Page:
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How to Professionally Deny a Raise Request
(Without Killing Employee's Motivation)

by Alana Downer

July 14 2017 - When an employee comes to you for a raise, it often takes a lot of courage to actually get up and ask the question. The thing is, due to numerous reasons, you might not be ready or willing to increase their salary yet. However, communicating this to an employee is a very difficult and delicate matter. They may not be ready to hear a negative response, and if they do, it may kill their motivation. Here's how to professionally deny their request and keep them motivated to work hard.

Start on a positive note

Although you are going to say no, it always helps to deliver bad news by starting with a positive response. A great start here is to compliment their skills. For example, you could thank them for the hard work that they put in for the company, or commend their work on a recent project. This helps to let the employee know that you do value them and their input. You're not necessarily turning them down because they don't deserve a raise, but rather because you are not in a position to offer one.

Discuss and consider the raise

Before leaping into a negative answer, first take some time to consider the raise. If you give them a no straight out, you will make them feel that their work is not valued. You could end up losing them to a rival company or seeing their productivity drop. Find out why they feel they deserve a raise. It might also be prudent to ask them to put this in writing, as this will provide proof that you have given due consideration to their request. You might actually find on consideration that they do deserve a raise, and that you have no reason not to give them one. Giving a pay raise in view of good performance is a great way to motivate your employees.

Explain everything carefully

When giving them a no, don't just say their request has been denied and leave it at that. They will walk out of your office feeling like you don't care about them at all. Instead, take the time to talk them through the situation. It could be that their department has not contributed enough to turnover over the last couple of years, or that profits as a whole are down, or that it is too close to their last raise. When you explain the reasoning behind your answer, you actually give the employee motivation to change the situation. You may end up with a workforce which is more productive and is giving you better results because they want to make sure the company does well enough to justify future raises.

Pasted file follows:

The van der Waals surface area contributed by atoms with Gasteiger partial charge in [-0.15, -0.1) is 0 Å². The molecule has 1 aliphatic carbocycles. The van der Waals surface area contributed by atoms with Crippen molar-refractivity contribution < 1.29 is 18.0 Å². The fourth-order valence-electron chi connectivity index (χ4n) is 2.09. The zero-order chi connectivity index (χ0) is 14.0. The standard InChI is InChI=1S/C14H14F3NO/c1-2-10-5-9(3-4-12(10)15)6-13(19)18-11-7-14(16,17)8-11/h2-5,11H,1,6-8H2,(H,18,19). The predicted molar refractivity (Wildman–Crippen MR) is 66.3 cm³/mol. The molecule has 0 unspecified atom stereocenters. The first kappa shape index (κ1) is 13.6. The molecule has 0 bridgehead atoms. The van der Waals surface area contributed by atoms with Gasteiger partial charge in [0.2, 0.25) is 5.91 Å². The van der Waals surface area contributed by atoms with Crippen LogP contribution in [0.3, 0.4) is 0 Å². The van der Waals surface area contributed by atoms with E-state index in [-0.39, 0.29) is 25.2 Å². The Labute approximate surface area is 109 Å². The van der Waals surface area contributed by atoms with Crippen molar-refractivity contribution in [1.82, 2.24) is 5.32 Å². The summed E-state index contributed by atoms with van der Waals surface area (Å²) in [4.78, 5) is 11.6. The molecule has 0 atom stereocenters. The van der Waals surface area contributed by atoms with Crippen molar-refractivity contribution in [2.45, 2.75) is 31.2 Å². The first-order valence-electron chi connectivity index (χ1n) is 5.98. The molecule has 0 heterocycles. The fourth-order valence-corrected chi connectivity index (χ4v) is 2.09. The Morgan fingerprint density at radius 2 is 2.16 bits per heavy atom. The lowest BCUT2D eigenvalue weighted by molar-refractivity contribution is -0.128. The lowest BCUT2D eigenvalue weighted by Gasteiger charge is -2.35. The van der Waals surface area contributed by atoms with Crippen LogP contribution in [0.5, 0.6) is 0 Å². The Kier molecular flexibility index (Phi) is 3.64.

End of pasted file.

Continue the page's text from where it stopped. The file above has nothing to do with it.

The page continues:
Offer a potential future raise

Never offer an employee a set amount of money or set date for their next raise. This will set you up for a fall if you cannot follow through on that agreement in the future. Instead, you should let them know that there may be a possibility for a raise in the future, and that they are welcome to bring the subject up with you again in a few months if they wish to. It's also important to underline that you will offer raises to your employees as and when you feel that they are deserved they don't have to be asked for. This will help them to feel that you are thinking about it.

It's never easy to have to be the bad guy and turn someone down for a raise. However, you will be respected more if you are open and honest with your employees, and don't just bend to pressure. On the other end of the scale, you should be prepared to reward hard work when it is justified.

About the author

Alana Downer is an avid blogger whose interest lie mostly in business and finance. Interested in efficient ways of earning additional income, Alana is often found sharing her tips and tricks on behalf of Learn To Trade, and helping all those who wish to achieve financial independence.


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